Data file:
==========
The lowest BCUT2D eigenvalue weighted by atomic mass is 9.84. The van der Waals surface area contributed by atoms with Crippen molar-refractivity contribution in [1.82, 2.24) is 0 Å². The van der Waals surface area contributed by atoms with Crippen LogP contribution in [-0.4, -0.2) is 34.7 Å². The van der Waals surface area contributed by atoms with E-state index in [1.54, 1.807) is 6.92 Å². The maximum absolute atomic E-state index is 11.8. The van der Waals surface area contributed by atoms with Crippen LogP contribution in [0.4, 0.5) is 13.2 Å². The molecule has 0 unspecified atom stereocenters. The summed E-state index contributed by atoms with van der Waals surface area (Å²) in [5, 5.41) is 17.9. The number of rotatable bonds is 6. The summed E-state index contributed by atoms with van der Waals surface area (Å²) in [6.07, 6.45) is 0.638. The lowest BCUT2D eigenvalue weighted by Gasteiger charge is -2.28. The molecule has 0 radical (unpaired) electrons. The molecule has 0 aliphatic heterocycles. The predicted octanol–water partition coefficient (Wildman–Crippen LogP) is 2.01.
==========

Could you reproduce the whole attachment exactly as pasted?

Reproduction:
The lowest BCUT2D eigenvalue weighted by atomic mass is 9.84. The van der Waals surface area contributed by atoms with Crippen molar-refractivity contribution in [1.82, 2.24) is 0 Å². The van der Waals surface area contributed by atoms with Crippen LogP contribution in [-0.4, -0.2) is 34.7 Å². The van der Waals surface area contributed by atoms with E-state index in [1.54, 1.807) is 6.92 Å². The maximum absolute atomic E-state index is 11.8. The van der Waals surface area contributed by atoms with Crippen LogP contribution in [0.4, 0.5) is 13.2 Å². The molecule has 0 unspecified atom stereocenters. The summed E-state index contributed by atoms with van der Waals surface area (Å²) in [5, 5.41) is 17.9. The number of rotatable bonds is 6. The summed E-state index contributed by atoms with van der Waals surface area (Å²) in [6.07, 6.45) is 0.638. The lowest BCUT2D eigenvalue weighted by Gasteiger charge is -2.28. The molecule has 0 radical (unpaired) electrons. The molecule has 0 aliphatic heterocycles. The predicted octanol–water partition coefficient (Wildman–Crippen LogP) is 2.01.